29. 29. Rollup timestamp page city count sum_added sum_deleted 2011-01-01T00:00:00Z Justin Bieber SF 3 50 61 2011-01-01T00:00:00Z Ke$ha LA 2 46 53 2011-01-01T00:00:00Z Miley Cyrus DC 4 198 88 timestamp page city added deleted 2011-01-01T00:01:35Z Justin Bieber SF 10 5 2011-01-01T00:03:45Z Justin Bieber SF 25 37 2011-01-01T00:05:62Z Justin Bieber SF 15 19 2011-01-01T00:06:33Z Ke$ha LA 30 45 2011-01-01T00:08:51Z Ke$ha LA 16 8 2011-01-01T00:09:17Z Miley Cyrus DC 75 10 2011-01-01T00:11:25Z Miley Cyrus DC 11 25 2011-01-01T00:23:30Z Miley Cyrus DC 22 12 2011-01-01T00:49:33Z Miley Cyrus DC 90 41
  30. 30. Roll-up vs no roll-up Do roll-up ● Working with space constraint. ● No need to retain high cardinality dimensions (like user id, precise location information). ● Maximize price / performance. Don’t roll-up ● Need the ability to retrieve individual events. ● May need to group or filter on any column.
  31. 31. Partitioning beyond time ● Druid always partitions by time ● Decide which dimension to partition on… next ● Partition by some dimension you often filter on ● Improves locality, compression, storage size, query performance
  32. 32. Modeling data for fast search Exact match or prefix filtering ○ Uses binary search ○ Only dictionary + index section of dimension is needed ○ Example, store SSN backwards : 123-45-6789 if searching last-4 digits frequently. select count(*) from wikiticker where "comment" like 'A%' select count(*) from wikiticker where "comment" like '%A%'
  33. 33. Approx Algorithms ● Data sketches are lossy data structures ● Tradeoff accuracy for reduced storage and improved performance. ● Summarize data at ingestion time using sketches ● Improves roll-up, reduce memory footprint
  34. 34. Summarize with data sketches timestamp page city count sum_ added sum_ deleted userid_sketch 2011-01-01T00:00:00Z Justin Bieber SF 3 50 61 sketch_obj 2011-01-01T00:00:00Z Ke$ha LA 2 46 53 sketch_obj 2011-01-01T00:00:00Z Miley Cyrus DC 4 198 88 sketch_obj timestamp page userid city added deleted 2011-01-01T00:01:3 5Z Justin Bieber user11 SF 10 5 2011-01-01T00:03:4 5Z Justin Bieber user22 SF 25 37 2011-01-01T00:05:6 2Z Justin Bieber user11 SF 15 19 2011-01-01T00:06:3 3Z Ke$ha user33 LA 30 45 2011-01-01T00:08:5 1Z Ke$ha user33 LA 16 8 2011-01-01T00:09:1 7Z Miley Cyrus user11 DC 75 10 2011-01-01T00:11:2 5Z Miley Cyrus user44 DC 11 25 2011-01-01T00:23:3 0Z Miley Cyrus user44 DC 22 12 2011-01-01T00:49:3 3Z Miley Cyrus user55 DC 90 41
  35. 35. When close enough is good enough Approximate queries can provide up to 99% accuracy while greatly improving performance ● Bloom Filters ○ Self Joins ● Theta Sketches ○ Union/Intersection/Difference ● HLL Sketches ○ Count Distinct ● Quantile Sketches ○ Median, percentiles
  36. 36. When close enough is good enough ● Hashes can be calculated at query time or ingestion ○ Pre-computed hashes can save up to 50% query time ● K value determines precision and performance ● Default values will count within 5% accuracy 99% of the time. ● HLL and Theta sketch can both provide COUNT DISTINCT support, but HLL will do it faster and more accurately with a smaller data footprint. ● Theta Sketches are more flexible, but require more storage.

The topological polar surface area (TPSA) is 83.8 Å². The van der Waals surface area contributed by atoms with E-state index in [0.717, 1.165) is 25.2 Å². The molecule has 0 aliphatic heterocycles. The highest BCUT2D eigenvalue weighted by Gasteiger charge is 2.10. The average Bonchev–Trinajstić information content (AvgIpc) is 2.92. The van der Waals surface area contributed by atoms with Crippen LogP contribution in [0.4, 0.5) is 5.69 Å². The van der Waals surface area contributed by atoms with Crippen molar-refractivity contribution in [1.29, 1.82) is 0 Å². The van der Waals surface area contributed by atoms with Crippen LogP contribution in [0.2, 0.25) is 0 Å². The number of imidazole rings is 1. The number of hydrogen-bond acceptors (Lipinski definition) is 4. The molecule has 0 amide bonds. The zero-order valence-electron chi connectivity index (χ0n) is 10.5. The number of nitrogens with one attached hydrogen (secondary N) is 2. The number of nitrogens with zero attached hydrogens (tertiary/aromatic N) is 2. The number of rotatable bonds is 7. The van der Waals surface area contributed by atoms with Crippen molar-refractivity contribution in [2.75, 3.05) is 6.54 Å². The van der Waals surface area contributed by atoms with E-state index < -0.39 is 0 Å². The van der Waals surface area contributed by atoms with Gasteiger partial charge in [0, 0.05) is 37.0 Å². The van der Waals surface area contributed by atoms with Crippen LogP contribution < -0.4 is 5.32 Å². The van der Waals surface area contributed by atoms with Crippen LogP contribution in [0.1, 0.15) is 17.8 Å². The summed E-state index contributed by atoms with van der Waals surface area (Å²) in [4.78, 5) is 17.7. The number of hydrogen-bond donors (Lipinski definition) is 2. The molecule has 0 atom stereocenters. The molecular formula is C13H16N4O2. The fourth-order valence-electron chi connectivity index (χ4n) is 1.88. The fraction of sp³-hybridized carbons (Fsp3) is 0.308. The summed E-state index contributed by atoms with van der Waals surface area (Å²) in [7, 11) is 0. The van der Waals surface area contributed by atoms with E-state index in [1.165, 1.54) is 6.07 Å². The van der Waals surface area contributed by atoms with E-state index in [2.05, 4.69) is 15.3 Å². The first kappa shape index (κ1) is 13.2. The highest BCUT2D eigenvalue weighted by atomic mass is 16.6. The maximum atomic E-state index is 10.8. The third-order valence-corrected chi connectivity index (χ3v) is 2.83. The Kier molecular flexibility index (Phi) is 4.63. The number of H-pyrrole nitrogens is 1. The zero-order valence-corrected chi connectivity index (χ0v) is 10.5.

37. 37. Best Practices for Querying Druid
  38. 38. Use Druid SQL ● Easier to learn/more familiar ● Will attempt to make intelligent query type choices (timeseries vs topN vs groupBy) ● There are some limitations - such as multi-value dimensions, not all aggregations are supported
  39. 39. SQL
  40. 40. Explain Plan EXPLAIN PLAN FOR SELECT channel, sum(added) FROM wikipedia WHERE commentLength >= 50 GROUP BY channel ORDER BY sum(added) desc LIMIT 3
  41. 41. Native JSON
  42. 42. Pick your query carefully ● TimeBoundary - Returns min/max timestamp for given interval. ● Timeseries - When you don’t want to group by dimension ● TopN - When you want to group by a single dimension ○ Approximate if > 1000 dimension values ● GroupBy - Least performant/most flexible ● Scan - For returning streaming raw data ○ Perfect ordering not preserved ● Select - For returning paginated raw data ● Search - Returns dimensions that match text search
  43. 43. Datasources ● Table ○ Most basic, queries from single Druid table ● Union ○ Equivalent of UNION ALL ○ Returns results of multiple queries ● Query ○ Equivalent of a Sub-Query ○ Results of inner query used as datasource for outer query ○ Increases load on broker
  44. 44. Filters ● Interval ○ Matches time range, can be used on __time or any column with millisecond timestamp ● Selector ○ Matches a single dimension to a value ● Column Comparison ○ Compares two columns. Example ColA == ColB ● Search ○ Filter on partial string matches ● In ○ Matches to list of values
  45. 45. Filters (cont) ● Like Filter ○ Equivalent of SQL LIKE ○ Can perform better than Search Filter for prefix only searching A note about Extraction Functions…. Most filters also support extraction functions. Performance of functions varies greatly, and if possible using functions on ingest instead of query time can improve performance
  46. 46. Context ● QueryID can be specified - prefixes are very useful for debugging in Clarity ● Can control timeout, cache usage, and other fine tuning parameters ● MinTopNThreshold ○ Default 1000 - specifies minimum number of records to return for merging topN results. Can be increased to improve precision ● skipEmptyBuckets ○ Stops Zero-filling of timeseries queries https://druid.apache.org/docs/latest/querying/query-context.html
  47. 47. Using Lookups ● Lookups are key/value pairs stored on every node. ○ Stored in memory ○ Alpha - stored disk in PalDB format ● Lookups loaded via Coordinator API ● Can be queries with either JSON or SQL queries
  48. 48. Virtual Columns and Expressions ● Used to manipulate columns at query time, including for lookups { "type": "expression", "name": “outputRowName”, "expression": replace(inputColumn,”foo”,”bar”), "outputType": “STRING” }
  49. 49. Other Approximate SQL functions ● APPROX_COUNT_DISTINCT ○ Uses HyperUnique - can be a dimension or cardinality column ● APPROX_COUNT_DISTINCT_DS_HLL ○ Same as above, but using DS ○ More ability to tune precision ● APPROX_QUANTILE ○ Calculates Quantiles using ApproxHistogram algorithm ● APPROX_QUANTILE_DS ○ Calculates Quantiles using DS ● APPROX_QUANTILE_FIXED_BUCKETS ○ Calculates fixed bin histogram using DS ○ Faster calculation than APPROX_QUANTILEs More Details: https://druid.apache.org/docs/latest/querying/sql.html
  50. 50. Stay in touch 50 @druidio https://imply.io https://druid.apache.org/ Ben Hopp Benjamin.hopp@imply.io LinkedIn: benhopp @implydata

×